PHLP Student Chinburg named "Prevention Champion"
|Mardel Chinburg, a student in the Public Health Leadership Program, was recently named a “Prevention Champion” by the Lane County(Oregon)
Public Health’s Prevention Program. Eight honorees were named as part of this year’s National Prevention Week, May 12-18.
An active prevention/public health advocate in Lane County for the last 30 years, Mardel is currently Board Chair for the local obesity prevention nonprofit, the Lane Coalition for Healthy Active Youth; sits on the Board of Planned Parenthood of Southwestern Oregon; is a member of Lane County’s Public Health Advisory Committee; and a Board Member at Pacific Rivers Council. In addition to juggling service to those four groups, Mardel works full-time for the consumer protection and prevention law firm Johnson, Johnson, Larson and Schaller. As part of her MPH program, she also completed an internship with Lane County Public Health last fall which included conducting interviews with dozens of elected and appointed community leaders to identify community strengths and themes as part of Lane County Public Health’s first community health assessment. In her free time, Mardel is an avid cyclist, hiker and skier.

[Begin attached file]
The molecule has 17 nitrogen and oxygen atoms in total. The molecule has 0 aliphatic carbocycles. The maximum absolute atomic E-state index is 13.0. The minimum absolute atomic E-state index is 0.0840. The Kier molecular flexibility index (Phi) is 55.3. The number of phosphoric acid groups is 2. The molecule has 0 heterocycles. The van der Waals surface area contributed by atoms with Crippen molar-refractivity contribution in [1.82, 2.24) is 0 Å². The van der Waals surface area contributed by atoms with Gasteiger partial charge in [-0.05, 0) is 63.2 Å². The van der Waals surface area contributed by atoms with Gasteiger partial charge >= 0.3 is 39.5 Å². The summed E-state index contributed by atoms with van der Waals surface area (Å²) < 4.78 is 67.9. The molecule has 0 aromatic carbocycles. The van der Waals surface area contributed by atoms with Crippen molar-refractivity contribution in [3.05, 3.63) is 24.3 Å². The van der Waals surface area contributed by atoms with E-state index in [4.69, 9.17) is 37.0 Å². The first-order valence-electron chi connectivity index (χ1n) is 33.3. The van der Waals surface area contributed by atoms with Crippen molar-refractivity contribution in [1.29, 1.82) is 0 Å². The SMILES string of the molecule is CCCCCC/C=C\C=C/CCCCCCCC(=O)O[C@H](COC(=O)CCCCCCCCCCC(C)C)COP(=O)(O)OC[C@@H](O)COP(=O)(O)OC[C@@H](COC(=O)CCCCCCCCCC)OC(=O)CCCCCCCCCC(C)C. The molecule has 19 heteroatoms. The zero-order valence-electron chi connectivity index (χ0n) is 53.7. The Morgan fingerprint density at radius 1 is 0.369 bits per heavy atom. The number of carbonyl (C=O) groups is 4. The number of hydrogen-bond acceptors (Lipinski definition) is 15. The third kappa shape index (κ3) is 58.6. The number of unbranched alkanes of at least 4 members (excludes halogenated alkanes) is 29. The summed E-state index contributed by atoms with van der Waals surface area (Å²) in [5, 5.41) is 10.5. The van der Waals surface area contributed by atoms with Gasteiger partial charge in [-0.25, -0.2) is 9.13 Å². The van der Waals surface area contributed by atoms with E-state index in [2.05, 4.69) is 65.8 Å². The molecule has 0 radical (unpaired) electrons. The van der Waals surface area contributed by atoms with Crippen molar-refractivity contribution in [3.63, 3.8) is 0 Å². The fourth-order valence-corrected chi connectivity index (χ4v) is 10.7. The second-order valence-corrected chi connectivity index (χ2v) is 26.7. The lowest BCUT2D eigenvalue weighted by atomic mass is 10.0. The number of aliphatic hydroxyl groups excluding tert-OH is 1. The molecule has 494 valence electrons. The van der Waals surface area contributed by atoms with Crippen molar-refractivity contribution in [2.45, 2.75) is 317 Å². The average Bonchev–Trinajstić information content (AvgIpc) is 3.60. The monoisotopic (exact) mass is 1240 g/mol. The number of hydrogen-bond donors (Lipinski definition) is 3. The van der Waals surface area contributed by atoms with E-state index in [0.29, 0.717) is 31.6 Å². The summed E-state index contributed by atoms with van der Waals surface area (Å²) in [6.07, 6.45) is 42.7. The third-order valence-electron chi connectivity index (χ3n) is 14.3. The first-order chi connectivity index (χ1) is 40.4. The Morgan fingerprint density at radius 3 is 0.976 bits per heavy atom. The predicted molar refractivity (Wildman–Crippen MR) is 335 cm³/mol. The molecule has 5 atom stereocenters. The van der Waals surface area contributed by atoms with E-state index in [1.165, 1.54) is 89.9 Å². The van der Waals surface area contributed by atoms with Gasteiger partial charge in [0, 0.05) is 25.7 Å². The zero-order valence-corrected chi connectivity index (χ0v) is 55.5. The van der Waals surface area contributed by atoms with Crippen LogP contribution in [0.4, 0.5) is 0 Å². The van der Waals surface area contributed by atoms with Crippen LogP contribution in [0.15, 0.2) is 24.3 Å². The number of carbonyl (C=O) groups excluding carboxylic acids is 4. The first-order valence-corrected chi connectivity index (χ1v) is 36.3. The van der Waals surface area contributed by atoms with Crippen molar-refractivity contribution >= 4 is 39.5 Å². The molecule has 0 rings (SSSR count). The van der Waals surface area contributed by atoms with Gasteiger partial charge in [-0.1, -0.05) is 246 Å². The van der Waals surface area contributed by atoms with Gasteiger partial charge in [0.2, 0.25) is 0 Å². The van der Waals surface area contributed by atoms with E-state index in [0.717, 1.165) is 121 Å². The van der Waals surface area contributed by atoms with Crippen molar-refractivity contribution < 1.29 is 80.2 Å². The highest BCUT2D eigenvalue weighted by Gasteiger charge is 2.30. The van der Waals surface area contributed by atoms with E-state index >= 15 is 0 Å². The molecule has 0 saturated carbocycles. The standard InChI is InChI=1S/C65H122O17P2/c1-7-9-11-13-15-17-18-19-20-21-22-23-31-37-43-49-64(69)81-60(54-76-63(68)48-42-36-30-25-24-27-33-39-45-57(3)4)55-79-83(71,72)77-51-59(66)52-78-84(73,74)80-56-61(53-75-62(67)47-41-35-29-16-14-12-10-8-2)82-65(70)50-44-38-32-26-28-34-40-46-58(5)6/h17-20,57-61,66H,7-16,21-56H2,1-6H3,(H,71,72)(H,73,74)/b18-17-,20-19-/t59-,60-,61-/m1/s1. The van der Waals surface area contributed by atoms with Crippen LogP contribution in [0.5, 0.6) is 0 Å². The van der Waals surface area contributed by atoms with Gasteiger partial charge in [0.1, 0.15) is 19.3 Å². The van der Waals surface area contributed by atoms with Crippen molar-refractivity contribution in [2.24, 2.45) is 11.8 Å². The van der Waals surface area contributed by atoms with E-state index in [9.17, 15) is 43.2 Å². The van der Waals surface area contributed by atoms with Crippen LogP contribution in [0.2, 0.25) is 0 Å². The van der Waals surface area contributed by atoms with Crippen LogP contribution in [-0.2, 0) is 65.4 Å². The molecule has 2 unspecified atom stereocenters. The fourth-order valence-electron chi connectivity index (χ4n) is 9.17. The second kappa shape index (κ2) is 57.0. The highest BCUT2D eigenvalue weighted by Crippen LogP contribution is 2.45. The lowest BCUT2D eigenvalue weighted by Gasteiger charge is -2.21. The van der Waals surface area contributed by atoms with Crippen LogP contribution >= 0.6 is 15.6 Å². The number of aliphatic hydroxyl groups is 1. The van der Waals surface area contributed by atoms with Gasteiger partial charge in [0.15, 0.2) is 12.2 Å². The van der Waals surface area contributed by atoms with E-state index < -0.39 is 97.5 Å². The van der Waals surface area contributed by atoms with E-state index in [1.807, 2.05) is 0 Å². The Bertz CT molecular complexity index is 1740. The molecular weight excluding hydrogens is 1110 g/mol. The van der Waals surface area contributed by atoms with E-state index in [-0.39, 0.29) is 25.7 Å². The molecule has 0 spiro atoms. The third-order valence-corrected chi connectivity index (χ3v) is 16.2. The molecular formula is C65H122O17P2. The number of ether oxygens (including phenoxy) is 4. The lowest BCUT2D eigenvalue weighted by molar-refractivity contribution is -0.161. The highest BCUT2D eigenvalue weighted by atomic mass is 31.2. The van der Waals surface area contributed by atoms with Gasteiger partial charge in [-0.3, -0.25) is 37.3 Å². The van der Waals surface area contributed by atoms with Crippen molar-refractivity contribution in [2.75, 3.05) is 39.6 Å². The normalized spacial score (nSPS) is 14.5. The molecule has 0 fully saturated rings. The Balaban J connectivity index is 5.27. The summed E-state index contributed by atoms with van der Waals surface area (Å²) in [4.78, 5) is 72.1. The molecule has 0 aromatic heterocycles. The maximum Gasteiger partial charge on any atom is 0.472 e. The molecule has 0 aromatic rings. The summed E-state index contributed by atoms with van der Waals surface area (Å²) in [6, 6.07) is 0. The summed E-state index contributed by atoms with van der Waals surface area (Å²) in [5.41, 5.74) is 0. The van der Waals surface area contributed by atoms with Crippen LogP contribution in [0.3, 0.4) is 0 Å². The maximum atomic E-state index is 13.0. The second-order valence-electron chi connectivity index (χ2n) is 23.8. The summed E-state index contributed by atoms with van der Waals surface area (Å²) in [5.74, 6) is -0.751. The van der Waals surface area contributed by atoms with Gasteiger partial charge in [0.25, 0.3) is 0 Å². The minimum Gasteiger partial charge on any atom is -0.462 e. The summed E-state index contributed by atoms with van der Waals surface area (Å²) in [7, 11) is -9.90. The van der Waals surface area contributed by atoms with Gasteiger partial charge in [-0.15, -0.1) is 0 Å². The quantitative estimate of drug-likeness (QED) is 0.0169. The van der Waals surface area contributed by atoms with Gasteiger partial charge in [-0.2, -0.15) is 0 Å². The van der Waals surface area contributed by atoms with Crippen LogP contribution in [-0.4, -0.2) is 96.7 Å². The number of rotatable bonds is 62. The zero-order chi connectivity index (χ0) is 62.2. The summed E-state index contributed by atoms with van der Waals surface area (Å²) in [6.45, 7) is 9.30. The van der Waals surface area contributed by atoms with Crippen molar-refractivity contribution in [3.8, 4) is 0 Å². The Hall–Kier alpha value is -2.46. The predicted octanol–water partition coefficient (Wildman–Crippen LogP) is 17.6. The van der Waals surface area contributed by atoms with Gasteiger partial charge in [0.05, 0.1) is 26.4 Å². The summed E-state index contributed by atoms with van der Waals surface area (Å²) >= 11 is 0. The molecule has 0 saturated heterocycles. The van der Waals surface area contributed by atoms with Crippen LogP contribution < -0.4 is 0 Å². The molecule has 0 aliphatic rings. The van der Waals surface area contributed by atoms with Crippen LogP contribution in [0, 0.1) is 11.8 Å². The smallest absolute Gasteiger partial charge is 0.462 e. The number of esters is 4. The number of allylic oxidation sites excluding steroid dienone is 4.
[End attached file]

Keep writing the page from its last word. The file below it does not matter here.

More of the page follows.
The eight honorees work in the areas of alcohol, tobacco, and other drug prevention, mental health promotion and suicide prevention, problem gambling prevention, obesity prevention, and health transformation, family and community wellness. These champions of prevention volunteer their time, energy and expertise to the local community coalitions and councils.
The other awardees are: Robin Roberts – parent and family support; Ed Lichtenstein -evidence-based practice, problem gambling, binge drinking prevention; Tara DaVee – healthcare and community wellness; Darlene Baker and Lissa Voorhees – suicide prevention; John Weatherly – veterans and mental health promotion; and Rick Kincade – healthcare reform.
“The term ‘prevention’ sometimes can be confusing as to what we do,” said Lane County Prevention Specialist, Julie Hynes. “We look at it simply: we want to help create conditions that promote the well-being of people. It’s about helping people, families and communities to be healthy where we live, learn, work and play. The prevention champions being honored this week are passionate about prevention and know that, while it takes hard work and doesn’t happen overnight, prevention work truly helps save lives.
ABOUT PREVENTION WEEKNational Prevention Week supports the concept that effective prevention of mental and substance use disorders requires consistent action.